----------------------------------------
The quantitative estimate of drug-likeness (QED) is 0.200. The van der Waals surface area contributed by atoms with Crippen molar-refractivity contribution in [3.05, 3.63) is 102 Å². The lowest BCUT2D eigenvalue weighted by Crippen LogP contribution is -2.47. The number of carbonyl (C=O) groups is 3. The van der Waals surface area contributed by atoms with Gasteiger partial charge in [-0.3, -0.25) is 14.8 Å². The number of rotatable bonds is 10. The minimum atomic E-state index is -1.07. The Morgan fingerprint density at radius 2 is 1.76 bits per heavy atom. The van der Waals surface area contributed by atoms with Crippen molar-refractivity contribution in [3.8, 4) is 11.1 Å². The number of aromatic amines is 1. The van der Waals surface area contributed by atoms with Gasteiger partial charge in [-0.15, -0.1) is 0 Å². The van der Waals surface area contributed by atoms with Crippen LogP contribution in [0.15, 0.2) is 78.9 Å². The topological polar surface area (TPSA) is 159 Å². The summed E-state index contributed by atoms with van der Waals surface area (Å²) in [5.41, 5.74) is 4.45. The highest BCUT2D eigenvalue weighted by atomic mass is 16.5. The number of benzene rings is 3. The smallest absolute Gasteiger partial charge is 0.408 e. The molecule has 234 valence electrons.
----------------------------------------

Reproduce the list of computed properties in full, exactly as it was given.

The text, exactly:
The quantitative estimate of drug-likeness (QED) is 0.200. The van der Waals surface area contributed by atoms with Crippen molar-refractivity contribution in [3.05, 3.63) is 102 Å². The lowest BCUT2D eigenvalue weighted by Crippen LogP contribution is -2.47. The number of carbonyl (C=O) groups is 3. The van der Waals surface area contributed by atoms with Gasteiger partial charge in [-0.3, -0.25) is 14.8 Å². The number of rotatable bonds is 10. The minimum atomic E-state index is -1.07. The Morgan fingerprint density at radius 2 is 1.76 bits per heavy atom. The van der Waals surface area contributed by atoms with Crippen molar-refractivity contribution in [3.8, 4) is 11.1 Å². The number of aromatic amines is 1. The van der Waals surface area contributed by atoms with Gasteiger partial charge in [-0.15, -0.1) is 0 Å². The van der Waals surface area contributed by atoms with Crippen LogP contribution in [0.15, 0.2) is 78.9 Å². The topological polar surface area (TPSA) is 159 Å². The summed E-state index contributed by atoms with van der Waals surface area (Å²) in [5.41, 5.74) is 4.45. The highest BCUT2D eigenvalue weighted by atomic mass is 16.5. The number of benzene rings is 3. The smallest absolute Gasteiger partial charge is 0.408 e. The molecule has 234 valence electrons.